What are the different types of probation?
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What are the different types of probation?

| Apr 1, 2021 | Criminal defense

When a judge gives you probation in Georgia, he or she will assign a supervisor to watch you during this time period. The level of supervision depends on the type of crime that you committed and how likely you are to re-offend. If your supervisor believes that you’ve broken the law again, he or she may accuse you of a probation violation.

What are the levels of probation supervision?

If you didn’t commit a serious crime, and the judge thinks you have a low risk of re-offending, he or she may sentence you to standard probation. You’ll still have a supervisor, but your probation won’t have any extra requirements. However, if you committed a serious crime, or the judge thinks you may break the law again, he or she may sentence you to high levels of supervision. This could interfere with your life more than standard supervision would.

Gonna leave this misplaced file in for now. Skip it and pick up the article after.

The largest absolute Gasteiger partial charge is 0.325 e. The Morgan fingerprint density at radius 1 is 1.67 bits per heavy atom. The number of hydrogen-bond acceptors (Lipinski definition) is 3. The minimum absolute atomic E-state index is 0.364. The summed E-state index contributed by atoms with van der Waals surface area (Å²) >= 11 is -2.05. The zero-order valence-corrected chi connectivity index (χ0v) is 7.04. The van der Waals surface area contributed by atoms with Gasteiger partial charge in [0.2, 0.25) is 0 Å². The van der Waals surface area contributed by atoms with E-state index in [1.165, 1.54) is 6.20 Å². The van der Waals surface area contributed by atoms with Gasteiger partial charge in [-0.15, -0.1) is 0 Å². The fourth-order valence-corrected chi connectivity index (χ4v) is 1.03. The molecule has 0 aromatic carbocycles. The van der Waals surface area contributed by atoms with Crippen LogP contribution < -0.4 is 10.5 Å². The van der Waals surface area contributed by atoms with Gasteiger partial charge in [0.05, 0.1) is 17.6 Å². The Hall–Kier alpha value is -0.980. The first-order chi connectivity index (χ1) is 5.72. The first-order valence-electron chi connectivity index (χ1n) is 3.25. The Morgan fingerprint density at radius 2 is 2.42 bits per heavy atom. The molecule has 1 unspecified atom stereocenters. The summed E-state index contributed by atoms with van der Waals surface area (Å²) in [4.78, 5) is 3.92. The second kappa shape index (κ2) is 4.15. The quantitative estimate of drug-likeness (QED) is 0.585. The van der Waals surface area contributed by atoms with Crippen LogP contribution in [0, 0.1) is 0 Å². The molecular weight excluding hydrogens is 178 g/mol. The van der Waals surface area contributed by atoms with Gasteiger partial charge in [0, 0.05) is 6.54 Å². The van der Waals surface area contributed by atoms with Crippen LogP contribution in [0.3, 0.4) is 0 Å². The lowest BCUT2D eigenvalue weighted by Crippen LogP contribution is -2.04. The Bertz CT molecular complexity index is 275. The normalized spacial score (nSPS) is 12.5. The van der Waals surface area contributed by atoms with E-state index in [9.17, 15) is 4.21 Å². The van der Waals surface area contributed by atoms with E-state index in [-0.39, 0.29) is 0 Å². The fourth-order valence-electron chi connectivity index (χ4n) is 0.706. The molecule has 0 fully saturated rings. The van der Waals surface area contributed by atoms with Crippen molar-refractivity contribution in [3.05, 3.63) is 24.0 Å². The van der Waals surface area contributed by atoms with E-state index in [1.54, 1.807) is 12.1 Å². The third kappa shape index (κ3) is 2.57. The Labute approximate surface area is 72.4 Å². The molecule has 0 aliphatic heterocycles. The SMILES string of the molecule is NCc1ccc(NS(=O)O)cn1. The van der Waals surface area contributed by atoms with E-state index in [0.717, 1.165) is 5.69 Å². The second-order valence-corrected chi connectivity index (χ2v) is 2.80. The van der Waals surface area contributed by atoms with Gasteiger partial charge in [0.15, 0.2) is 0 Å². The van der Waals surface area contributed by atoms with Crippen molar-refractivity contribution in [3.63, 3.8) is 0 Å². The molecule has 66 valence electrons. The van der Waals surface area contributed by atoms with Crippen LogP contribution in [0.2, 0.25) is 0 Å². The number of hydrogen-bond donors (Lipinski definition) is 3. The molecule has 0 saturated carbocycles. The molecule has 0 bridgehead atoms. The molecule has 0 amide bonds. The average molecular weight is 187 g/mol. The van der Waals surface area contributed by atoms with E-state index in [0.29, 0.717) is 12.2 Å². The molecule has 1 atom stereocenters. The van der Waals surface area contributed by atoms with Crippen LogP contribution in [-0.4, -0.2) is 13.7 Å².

If the judge convicts you of a sex crime, he or she may sentence you to specialized probation supervision (SPS). This means that you’ll be heavily supervised and subjected to regular visits from officers. Traveling to another state or using the internet maliciously may lead to a probation violation. The judge may also order you to complete a treatment program.

The judge may sentence you to mental health supervision (MHS) if you have a known mental illness. A Mental Health Officer will help you get your life back together and ensure that you stick to a treatment regimen. While the officer’s main goal is to help, not punish, you, you’ll still have to do everything that he or she says or risk breaking the law again. You may want to contact a probation attorney if you’re having issues with your current officer.

What should you do if your officer accuses you of a violation?

Unlike other crimes, the prosecution doesn’t have to prove that you broke the law beyond a reasonable doubt. As a result, the judge could easily convict you of violating your probation when you did not do so. An attorney could help you defend and protect yourself from further legal consequences even if it seems that the odds are against you.